Misuse of opioid pain medication in dentistry: Fact or fiction?
Derived from the Chronic Orofacial Pain Workshop of the Network for Canadian Oral Health Research, IMHA, Canadian Institutes of Health Research, Montreal, November 2013
Gilles Lavigne, DMD, PhD, FRCD, Professor, Faculté de médecine dentaire, Université de Montreal
Mary Lynch, MD FRCPC,Professor Anesthesiology Psychiatry Pharmacology,Dalhousie University,
To understand the misuse of prescription opioid analgesics (POA), it is critical to examine the definitions used in the research. The Canadian Alcohol and Drug Use Monitoring Survey (CADUMS) is an ongoing national survey that examines alcohol and drug use in Canadians 15 years of age and older. CADUMS defines the nonmedical use of prescription opioids (NMPOU) as including individuals who acknowledge using their pain relievers more than they were supposed to, obtaining the medication from a family member or friend, or obtaining the medication over the Internet, from a pharmacist without a prescription, or from any other source without a prescription. In 2009 CADUMS also included an item asking whether the prescription opioid had been used “to get high.” In 2009, the prevalence of any use of POA in Canada was 19.2%, with 4.8% of people acknowledging NMPOU and 0.4% indicating that they used the POA to get high (Lynch and Fischer). There was no association between the amount of POA dispensed in a province and misuse or use to get high (Shield, Jones et al.).
Many teenagers are first exposed to opioids (e.g., codeine, hydrocodone, oxycodone) following third molar surgery (Denisco, Kenna et al.). It is important to manage the pain after dental surgery in order to facilitate comfort and healing and to prevent chronic pain. However, given that these medications are attractive to a minority of people who may misuse them, it is also important to prescribe opioids in a safe and structured manner.
After third molar surgery, non-steroidal analgesics (ibuprofen, acetaminophen) are prescribed, and in most cases, a large dose of ibuprofen (i.e., 800 or 600 mg every 4 h) is sufficient (Moore, Nahouraii et al.) If you suspect that your patient needs a stronger pain medication (i.e., opioid), you can provide this as a second prescription. Pharmacists are our partners in reducing the risks of misuse and addiction, and they can exert some control. Parental support in the postoperative period is also essential. In addition, make sure that adolescents are informed about the medication you have prescribed.
Preemptive analgesia, or giving non-steroidal analgesics in the hours before impacted molar or periodontal surgery or root canal treatment, is also a proven method to reduce postoperative pain, and lower doses or pills are used (Chiu and Cheung, Bauer, Duarte et al.)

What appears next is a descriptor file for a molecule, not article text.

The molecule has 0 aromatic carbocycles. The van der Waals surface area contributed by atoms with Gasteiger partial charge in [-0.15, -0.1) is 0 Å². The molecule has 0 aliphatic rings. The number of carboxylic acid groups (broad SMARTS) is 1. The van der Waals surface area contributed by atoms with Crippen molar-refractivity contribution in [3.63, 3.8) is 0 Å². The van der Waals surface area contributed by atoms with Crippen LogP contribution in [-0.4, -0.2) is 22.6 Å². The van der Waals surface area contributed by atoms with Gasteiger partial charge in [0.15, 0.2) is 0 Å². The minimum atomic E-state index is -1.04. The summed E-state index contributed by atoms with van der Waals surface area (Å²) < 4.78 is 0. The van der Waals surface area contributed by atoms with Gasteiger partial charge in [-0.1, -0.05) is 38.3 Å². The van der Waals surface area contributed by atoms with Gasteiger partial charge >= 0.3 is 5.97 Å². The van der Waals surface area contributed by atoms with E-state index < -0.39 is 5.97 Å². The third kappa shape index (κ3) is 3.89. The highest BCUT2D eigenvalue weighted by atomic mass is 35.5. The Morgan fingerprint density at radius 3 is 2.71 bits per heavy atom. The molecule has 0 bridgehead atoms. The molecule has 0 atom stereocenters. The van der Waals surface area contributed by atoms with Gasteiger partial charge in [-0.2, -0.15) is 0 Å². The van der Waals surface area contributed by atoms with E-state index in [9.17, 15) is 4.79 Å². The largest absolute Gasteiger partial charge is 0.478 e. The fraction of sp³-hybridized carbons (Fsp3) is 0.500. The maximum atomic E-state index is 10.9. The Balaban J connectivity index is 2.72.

Avoid leftover opioid pills. After third molar surgery, it is common to prescribe 20 strong painkiller pills (Mutlu, Abubaker et al. 2013). We should prescribe the minimum number required to control the pain.
We also need to instruct our patients not to give their painkiller pills to friends or to resell these medications, as these are dangerous and illegal practices.
As clinicians, we also need to develop strategies to identify patients at risk for drug misuse behavior. In the absence of simple screening tools for dental clinics, we must use our common sense and assess the risks on a case-to-case basis. Make sure they get effective pain control. We need to balance risk of misuse with the risk of developing chronic pain.
- Bauer, H. C., F. L. Duarte, A. C. Horliana, I. P. Tortamano, F. E. Perez, J. L. Simone and W. A. Jorge (2013). “Assessment of preemptive analgesia with ibuprofen coadministered or not with dexamethasone in third molar surgery: a randomized double-blind controlled clinical trial.” Oral Maxillofac Surg 17(3): 165-171.
- Chiu, W. K. and L. K. Cheung (2005). “Efficacy of preoperative oral rofecoxib in pain control for third molar surgery.” Oral Surg Oral Med Oral Pathol Oral Radiol Endod 99(6): e47-53.
- Denisco, R. C., G. A. Kenna, M. G. O’Neil, R. J. Kulich, P. A. Moore, W. T. Kane, N. R. Mehta, E. V. Hersh and N. P. Katz (2011). “Prevention of prescription opioid abuse: the role of the dentist.” J Am Dent Assoc 142(7): 800-810.
- Lynch, M. E. and B. Fischer (2011). “Prescription opioid abuse, what is the real problem and how do we fix it? .” Can Fam Physician 57: 1241-1242.
- Moore, P. A., H. S. Nahouraii, J. G. Zovko and S. R. Wisniewski (2006). “Dental therapeutic practice patterns in the U.S. II. Analgesics, corticosteroids, and antibiotics.” Gen Dent 54(3): 201-207; quiz 208, 221-202.
- Mutlu, I., A. O. Abubaker and D. M. Laskin (2013). “Narcotic prescribing habits and other methods of pain control by oral and maxillofacial surgeons after impacted third molar removal.” J Oral Maxillofac Surg 71(9): 1500-1503.
- Shield, K. D., W. Jones, J. Rehm and B. Fischer (2013). “Use and non-medical use of prescription opioid analgesics in the general population of Canada and correlations with dispensing levels in 2009.” Pain Res Manage 18: 69-74.
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